The Priest...is...baaaack!

Sometimes you’re so busy with your life you completely miss the BIGGEST MUSIC NEWS OF THE YEAR!

–Dave

Not a basket of gift flowers!

Number of pop-ups at your link. Thought I’d been goatse.cxed for a moment.

Ram it down!

Industry Dwarf

Sorry…I was typing so fast and with such excitement I mixed up the i and the e. I said that old “I before E except after C” thing and then figured out what I did wrong. Thank goodness for rhymes like that!

“Straight through the heart of this town!”

–Dave

Dave, you know I think you’re great and all. But if this turns out to be the biggest news in music for this or any other year I’m going to kill myself.

Not to worry, though, because Frank Black keeps talking about a Pixies reunion, so I’ll put the razor down for a while.

Saw them at the House of Blues on Sunset a few years back. Some people just don’t know when to let go.

Priest was absolute crap without Halford, whereas Halford’s solo albums are awesome!

Really? I don’t really listen to either, but I did see a special about the kid who replaced Halford, and I have to say he sounded just like him. Did Halford just do a better job of writing or something?

Ripper really didn’t sound like Rob at all. They tuned down to match his vocals. He also lacked all the charisma and the professionalism of Halford. It wasn’t the same band with Ripper and the music was also out in left field for the most part as it reeked of Tipton’s overbearing influence. Both Jugulator and Demolition may as well be Glenn Tipton solo projects too.

On the other hand, Halford (the band) was far more true to traditional Priest-style Heavy Metal. Both Resurrection and Crucible are strong discs with some songs that could easily be put on a Judas Priest album and you would call them Priest songs without question. It was clear where the real songwriting talent came from in the band BUT, you can’t deny Tipton’s capability to write WITH Rob and KK. He’s one of the best metal guitar players that’s been around the last thirty years. When the five of them were together, the music was a step above where it was when they were apart. I mean, these guys really defined Heavy Metal as a genre. The leather, the chrome, the motorcycles…Hell Bent for Leather! It was all started by Judas Priest. Any current day metal band will tell you that Priest is a big influence. Disturbed, Metallica, Pantera…you name it.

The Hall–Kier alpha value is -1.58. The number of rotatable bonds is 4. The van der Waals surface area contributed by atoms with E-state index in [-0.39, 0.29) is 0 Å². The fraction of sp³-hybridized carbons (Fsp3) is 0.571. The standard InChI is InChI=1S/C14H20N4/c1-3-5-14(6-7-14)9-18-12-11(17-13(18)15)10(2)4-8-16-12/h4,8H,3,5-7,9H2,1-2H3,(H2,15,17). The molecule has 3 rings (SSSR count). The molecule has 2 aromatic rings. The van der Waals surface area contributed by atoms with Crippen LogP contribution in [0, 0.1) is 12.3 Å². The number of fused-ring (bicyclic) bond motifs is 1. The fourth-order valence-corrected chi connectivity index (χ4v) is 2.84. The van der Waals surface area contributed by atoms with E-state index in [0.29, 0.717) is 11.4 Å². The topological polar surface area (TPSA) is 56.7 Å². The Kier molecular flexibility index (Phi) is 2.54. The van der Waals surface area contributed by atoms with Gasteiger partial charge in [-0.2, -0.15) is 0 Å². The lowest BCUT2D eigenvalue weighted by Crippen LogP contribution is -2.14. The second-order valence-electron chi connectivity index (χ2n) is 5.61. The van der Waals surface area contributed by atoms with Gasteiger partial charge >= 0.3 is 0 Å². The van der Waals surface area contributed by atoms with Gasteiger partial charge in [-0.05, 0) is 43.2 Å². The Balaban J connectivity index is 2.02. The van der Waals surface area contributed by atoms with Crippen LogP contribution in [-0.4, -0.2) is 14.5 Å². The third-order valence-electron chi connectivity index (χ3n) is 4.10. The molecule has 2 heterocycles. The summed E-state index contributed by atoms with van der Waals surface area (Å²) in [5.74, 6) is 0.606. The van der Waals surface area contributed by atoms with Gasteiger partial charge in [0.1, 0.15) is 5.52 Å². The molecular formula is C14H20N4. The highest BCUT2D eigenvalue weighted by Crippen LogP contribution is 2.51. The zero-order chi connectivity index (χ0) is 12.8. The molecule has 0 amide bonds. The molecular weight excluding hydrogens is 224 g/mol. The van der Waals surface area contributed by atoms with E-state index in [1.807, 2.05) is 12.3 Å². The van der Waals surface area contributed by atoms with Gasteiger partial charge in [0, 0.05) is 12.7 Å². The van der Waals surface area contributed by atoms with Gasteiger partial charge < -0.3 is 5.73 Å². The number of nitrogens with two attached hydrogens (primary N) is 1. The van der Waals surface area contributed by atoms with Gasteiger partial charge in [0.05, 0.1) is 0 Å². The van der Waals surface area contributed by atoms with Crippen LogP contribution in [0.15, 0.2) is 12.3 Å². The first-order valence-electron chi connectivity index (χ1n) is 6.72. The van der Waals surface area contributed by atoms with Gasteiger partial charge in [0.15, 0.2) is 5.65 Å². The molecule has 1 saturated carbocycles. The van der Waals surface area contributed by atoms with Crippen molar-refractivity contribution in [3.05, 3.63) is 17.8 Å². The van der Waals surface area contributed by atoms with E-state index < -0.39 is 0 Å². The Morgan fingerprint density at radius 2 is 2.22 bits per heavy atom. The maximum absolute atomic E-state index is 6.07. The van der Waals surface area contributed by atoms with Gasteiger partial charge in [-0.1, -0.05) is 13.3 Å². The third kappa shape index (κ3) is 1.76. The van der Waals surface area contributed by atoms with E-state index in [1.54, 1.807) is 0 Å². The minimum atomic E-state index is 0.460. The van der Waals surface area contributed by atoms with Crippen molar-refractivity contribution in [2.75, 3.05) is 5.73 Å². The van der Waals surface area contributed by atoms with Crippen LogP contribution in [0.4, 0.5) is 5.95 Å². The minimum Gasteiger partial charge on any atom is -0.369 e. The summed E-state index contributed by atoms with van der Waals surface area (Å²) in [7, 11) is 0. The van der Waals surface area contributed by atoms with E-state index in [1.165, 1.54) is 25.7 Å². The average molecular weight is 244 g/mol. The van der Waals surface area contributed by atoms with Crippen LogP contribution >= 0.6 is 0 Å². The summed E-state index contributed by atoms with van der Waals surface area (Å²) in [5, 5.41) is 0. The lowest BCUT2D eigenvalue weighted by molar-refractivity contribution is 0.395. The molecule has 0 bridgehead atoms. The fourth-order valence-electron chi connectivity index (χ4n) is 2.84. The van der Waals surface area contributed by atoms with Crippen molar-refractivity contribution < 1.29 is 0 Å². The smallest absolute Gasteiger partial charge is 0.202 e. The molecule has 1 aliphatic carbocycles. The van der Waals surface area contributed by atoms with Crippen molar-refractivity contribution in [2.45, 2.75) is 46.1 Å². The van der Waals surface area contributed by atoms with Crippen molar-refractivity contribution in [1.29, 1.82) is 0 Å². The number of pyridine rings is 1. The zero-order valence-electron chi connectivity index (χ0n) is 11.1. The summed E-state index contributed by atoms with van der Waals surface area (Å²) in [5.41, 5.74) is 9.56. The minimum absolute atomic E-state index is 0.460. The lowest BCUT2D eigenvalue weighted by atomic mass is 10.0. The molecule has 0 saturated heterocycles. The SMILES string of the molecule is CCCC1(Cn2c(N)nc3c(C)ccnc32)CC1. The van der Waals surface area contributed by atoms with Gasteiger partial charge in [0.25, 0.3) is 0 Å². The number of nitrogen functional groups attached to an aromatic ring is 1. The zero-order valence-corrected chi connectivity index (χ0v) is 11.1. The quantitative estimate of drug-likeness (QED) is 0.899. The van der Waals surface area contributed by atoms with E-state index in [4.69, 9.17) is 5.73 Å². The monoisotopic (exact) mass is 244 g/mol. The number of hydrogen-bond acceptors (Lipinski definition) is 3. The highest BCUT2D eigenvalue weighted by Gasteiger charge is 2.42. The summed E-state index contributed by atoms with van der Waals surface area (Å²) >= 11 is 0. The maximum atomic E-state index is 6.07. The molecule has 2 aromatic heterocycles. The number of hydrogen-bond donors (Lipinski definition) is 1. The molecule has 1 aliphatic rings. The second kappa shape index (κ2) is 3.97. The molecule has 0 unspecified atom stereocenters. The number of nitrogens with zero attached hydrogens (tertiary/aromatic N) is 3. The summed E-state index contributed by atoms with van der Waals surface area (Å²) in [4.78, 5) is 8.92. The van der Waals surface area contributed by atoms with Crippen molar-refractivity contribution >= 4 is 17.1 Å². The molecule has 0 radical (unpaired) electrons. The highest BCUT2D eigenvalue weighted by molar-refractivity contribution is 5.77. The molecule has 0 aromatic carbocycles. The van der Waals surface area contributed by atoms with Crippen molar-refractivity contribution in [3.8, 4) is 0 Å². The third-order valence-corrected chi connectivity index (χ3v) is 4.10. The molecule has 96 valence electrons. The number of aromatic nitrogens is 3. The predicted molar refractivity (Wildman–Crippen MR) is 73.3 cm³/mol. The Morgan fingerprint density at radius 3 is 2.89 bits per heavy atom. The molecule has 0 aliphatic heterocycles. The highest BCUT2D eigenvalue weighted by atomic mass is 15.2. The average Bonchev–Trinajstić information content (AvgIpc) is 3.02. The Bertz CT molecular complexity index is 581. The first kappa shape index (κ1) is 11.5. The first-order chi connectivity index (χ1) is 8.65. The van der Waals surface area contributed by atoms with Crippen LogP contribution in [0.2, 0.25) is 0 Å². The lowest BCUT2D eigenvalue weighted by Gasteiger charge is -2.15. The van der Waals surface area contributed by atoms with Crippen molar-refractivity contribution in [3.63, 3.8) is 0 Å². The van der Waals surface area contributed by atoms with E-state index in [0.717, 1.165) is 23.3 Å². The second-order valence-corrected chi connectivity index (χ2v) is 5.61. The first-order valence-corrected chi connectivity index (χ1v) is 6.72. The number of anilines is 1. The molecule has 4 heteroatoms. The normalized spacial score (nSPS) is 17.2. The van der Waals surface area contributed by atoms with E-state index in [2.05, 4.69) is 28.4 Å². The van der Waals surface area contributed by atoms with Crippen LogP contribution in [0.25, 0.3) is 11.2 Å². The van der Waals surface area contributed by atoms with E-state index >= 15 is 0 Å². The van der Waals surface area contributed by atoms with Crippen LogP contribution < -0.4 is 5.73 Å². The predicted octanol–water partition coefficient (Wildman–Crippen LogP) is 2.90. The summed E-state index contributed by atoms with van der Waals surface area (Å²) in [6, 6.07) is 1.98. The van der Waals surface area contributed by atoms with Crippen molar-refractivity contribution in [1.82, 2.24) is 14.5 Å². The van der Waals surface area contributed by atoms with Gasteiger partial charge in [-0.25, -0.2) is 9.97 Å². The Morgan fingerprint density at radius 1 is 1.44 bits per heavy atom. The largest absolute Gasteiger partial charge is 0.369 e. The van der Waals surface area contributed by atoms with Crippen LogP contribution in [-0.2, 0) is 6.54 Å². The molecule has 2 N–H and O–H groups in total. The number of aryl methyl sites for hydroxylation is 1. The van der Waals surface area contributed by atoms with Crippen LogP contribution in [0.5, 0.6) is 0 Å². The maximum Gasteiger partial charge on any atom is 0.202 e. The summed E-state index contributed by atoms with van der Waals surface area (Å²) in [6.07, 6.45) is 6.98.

I saw Halford and Priest when they toured separately and Priest was good…entertaining if only to watch the rest of the band and not Ripper. It was something different. But on the other hand, Halford was incredible. Rob’s band was superb and the show I caught at the Trocadero in Philly will go down as one of my favorite shows ever. Being so near to the legend was great, but watching him command the crowd again after having been away from it for so long was even better. There just aren’t many frontmen like Rob Halford, living or dead.

I hope you folks that have any interest go to one of the shows. Seeing Judas Priest perform live is one of the best concerts you can hope to attend. I can’t wait.

–Dave

Yeah, what he said. Although I enjoyed the tongue in cheek camp of Jugulator and Demolition, the live experience just didn’t cut it.

Industry Dwarf

Resurrecting this thread for having recently purchased “The Best of Judas Priest: Living After Midnight” on a recommendation of a friend who was also rediscovering British Metal.

Since my post about Ripper, I’ve seen a video of some slow song they did with the guy. It’s all onstage (but I don’t think there was an audience). It was very odd, not very Priest. But the main oddity was that one of the guitar players REALLY looked like he didn’t want to be there. He was off from the rest of the band and kept his head down and his hair covering his face the whole time. I like Priest well enough, but I don’t know the band well enough to say which member it was.